While he was on the phone, another man, a civilian, came into the room. After the officer got off the phone they seemed to both discuss the persons issue.
Then the officer turned to me and explained me my options: I could either go and register at the district town that is 50 km away or will have to leave the town the same day.
Being experienced with rural transportation I knew by now that 50km equals a minimum of 4 hours on a local bus.
I explained the officer I had only arrived for aout 3 days and traveling to the district town will already use up a whole day. The officer thought for a moment, then spoke in Gujarati, with the man standing there and then turned to me and told me that man will show me around town and that later that evening I will leave.
The person, as we became to know each other while walking to his motorcycle, was working in that same craft which this town was known for which is why I arrived there. So, of course, the first station would be his workshop. He seemed to be satisfied as well, as this oportunity wit a rare foreigner is also a business oportunity, a chance to practice English and to be seen around town riding with a foreigner. However he was experienced enough not to get overly exited about it. And let' not forget he was also on a police mission...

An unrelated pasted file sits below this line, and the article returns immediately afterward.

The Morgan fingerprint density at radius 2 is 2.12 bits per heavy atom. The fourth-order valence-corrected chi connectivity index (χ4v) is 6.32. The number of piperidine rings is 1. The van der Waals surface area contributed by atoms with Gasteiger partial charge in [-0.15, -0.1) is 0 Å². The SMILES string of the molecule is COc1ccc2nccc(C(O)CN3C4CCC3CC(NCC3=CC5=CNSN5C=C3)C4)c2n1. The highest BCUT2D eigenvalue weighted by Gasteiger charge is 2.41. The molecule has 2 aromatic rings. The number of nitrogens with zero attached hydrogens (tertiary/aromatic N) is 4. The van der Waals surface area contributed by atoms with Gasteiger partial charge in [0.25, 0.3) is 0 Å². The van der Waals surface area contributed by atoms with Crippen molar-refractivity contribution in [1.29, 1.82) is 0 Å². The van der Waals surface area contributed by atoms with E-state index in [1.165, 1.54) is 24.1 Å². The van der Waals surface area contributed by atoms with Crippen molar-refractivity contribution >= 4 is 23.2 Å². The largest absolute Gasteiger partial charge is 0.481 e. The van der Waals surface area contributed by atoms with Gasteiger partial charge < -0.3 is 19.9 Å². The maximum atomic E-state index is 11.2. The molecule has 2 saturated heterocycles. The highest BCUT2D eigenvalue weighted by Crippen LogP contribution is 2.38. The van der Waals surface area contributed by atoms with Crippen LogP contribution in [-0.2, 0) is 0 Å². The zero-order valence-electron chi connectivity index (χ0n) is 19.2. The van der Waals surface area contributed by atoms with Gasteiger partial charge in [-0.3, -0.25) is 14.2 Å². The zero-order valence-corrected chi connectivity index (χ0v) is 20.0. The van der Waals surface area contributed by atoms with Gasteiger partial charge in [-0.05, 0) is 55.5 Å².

After being in his workshop, where several men were sorting and creating with natural materials we went on to his home, where he had shown me some of the more precious pieces along with photos of commissioned works that went nationwide and abroad. Later he had to get back to his business and I was left alone to roam.
My abrupt morning jumpstart was easing down into the daily pace of an Indian town but yet I haven't the slightest clue why I was going through that in the first place.
That evening, walking down the streets, many eyes where following me. This was already familiar to me from visiting several off the beaten track and sometimes off the map town and villages. Everybody was curious about this odd 'bird' landing in their place. I just hoped I do not see the officer in one of these alleys and nobody tells him the beast is loose :)
Later that evening, upon returning to my Dharamsala, I finally got the details from the two receptionist/volunteers:
A couple of days ahead, there is a ceremony planned and it will be honored by the prime minister of the state of Gujarat. This ceremony celebrates the completion of underground gas and water piping project. Up until that time this town, as so many other towns and most villages, had to carry it's water from a well or pump it to a rooftop tank. They also had to have a mobile gas tank in the kitchen hooked up to the burner. So it was a coming of age celebration.
In this light, it seemed a bit odd that a single foreigner would land in a town that hardly gets any at all. The first suspicion that came to the mind of the police was a terrorist planning to hit the prime minister.
And that was the full story that made me laugh and in a few moments it became contagious, we all did.
The dharamsala people told me I could stay another night and leave more peacefully the next day.
So I did, and as I approached the central bus station the day after, to hop on my bus our of town, I saw policemen linning up the whole area. I climbed onto my bus and hoped it will take off before the chief happens to cross by...